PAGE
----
Sunday, February 19, 2012

Do you put context and content around your healthcare awards for consumers?

It sure seems like it's the season to display all those healthcare award logos in advertisements, direct mail pieces, billboards, lobby displays and a myriad of other places. This becomes even more entertaining when two or more hospitals in the same market display the same award. Don't take me wrong. Tremendous organizational effort has taken place to achieve a quality ranking by an third party.

Is just putting the award logo out there without the contextual content about what it means, serving the healthcare consumer in a meaningful way?

This is an important question for you to consider. It's not easy putting context and meaningful content together for consumers around a quality or certification award. But just putting the logo out there as some "Good Housekeeping Seal of Approval" isn't working either.

And the evidence starting to appear anecdotally, that healthcare consumers aren't buying what you are selling. An award logo means nothing to them and has no influence on their decisions.

They don't believe you.

In an industry where meaningful differentiation is hard to come by, one would think that healthcare organizations would make an attempt to educate, explain and place context around the award. With healthcare changing so rapidly on a what seems to be a daily basis, how is a healthcare consumer to make any kind of informed utilization decision based on an award logo?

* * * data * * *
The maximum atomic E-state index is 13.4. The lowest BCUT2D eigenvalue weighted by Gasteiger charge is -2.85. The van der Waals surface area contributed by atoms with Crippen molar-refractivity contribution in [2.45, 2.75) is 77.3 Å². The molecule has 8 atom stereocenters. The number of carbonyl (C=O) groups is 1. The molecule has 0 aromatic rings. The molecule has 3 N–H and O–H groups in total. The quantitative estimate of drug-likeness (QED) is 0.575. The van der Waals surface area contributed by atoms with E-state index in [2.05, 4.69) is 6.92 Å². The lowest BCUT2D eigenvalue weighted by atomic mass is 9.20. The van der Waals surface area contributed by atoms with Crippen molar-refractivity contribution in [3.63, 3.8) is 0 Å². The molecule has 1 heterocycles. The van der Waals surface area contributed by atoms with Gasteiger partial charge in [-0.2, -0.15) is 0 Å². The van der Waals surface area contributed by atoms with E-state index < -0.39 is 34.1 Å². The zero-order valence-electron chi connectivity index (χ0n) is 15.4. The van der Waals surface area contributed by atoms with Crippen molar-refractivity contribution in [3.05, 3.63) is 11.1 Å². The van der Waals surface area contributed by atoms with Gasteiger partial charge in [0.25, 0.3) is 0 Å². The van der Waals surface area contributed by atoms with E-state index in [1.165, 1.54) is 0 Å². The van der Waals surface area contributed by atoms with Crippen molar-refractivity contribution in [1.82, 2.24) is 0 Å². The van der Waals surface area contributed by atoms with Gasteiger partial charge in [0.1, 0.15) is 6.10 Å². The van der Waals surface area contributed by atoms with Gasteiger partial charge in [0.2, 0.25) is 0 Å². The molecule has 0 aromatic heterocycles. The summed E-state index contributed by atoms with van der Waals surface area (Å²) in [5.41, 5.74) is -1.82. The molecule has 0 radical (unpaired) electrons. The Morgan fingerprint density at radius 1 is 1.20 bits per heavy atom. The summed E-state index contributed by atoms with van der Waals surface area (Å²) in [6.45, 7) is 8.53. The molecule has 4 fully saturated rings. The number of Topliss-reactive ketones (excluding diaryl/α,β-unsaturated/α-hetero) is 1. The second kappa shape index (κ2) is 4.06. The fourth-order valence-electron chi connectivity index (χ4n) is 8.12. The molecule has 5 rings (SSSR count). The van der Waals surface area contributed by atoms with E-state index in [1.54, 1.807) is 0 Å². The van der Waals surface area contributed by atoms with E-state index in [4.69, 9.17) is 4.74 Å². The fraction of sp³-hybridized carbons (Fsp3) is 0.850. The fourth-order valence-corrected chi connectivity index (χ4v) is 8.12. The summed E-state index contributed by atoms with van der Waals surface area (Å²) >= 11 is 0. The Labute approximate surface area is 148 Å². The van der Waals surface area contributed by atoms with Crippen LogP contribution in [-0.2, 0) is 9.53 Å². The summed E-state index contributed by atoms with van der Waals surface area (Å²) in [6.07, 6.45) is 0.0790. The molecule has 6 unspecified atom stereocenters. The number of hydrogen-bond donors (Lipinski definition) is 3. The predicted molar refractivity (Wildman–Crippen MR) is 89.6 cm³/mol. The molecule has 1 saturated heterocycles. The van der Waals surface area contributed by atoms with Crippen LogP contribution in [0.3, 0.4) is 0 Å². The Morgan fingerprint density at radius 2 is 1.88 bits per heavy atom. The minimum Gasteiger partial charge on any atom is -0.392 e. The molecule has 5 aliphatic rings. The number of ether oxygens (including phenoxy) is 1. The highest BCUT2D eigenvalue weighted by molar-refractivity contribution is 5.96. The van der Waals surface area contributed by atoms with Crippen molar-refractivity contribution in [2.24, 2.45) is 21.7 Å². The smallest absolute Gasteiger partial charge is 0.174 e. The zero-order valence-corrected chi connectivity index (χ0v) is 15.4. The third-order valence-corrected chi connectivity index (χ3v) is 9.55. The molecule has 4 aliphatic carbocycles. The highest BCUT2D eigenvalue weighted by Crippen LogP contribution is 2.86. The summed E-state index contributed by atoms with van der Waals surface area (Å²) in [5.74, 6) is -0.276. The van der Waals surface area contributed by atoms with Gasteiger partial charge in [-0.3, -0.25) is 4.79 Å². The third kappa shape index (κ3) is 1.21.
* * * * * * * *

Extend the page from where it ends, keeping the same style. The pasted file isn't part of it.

What does it mean to a consumer to be named best-in-class?

You have a responsibility to place contextual content around what that award means, so that in the minds and eyes of the healthcare consumer, they gain understanding what that award means and what it means for them.

Consumers are expecting you to put contextual content around the quality award.

This is your chance in a meaningful way, to differentiate you from your competition in the marketplace. You can achieve that differentiation with those quality and operational awards from third parties, provided that you wrap them in context and content.

It will enhance your brand.

It will enhance your reputation.

It will enhance your value proposition.

It can drive revenue.

The healthcare award will not make a difference, untless you stop displayong the award logo out there, without meaningful context and content that resonates with the healthcare consumer.

Educate. Explain. Inform. Differentiate.

You may have noticed that I haven't posted much in the last couple of weeks. I have accepted a full-time position in healthcare information technology marketing. Now that things have settled down somewhat, I am back to writing about my love and passion, strategic healthcare marketing. The schedule of postings will be different, but weekly they shall remain.

Thanks for reading.

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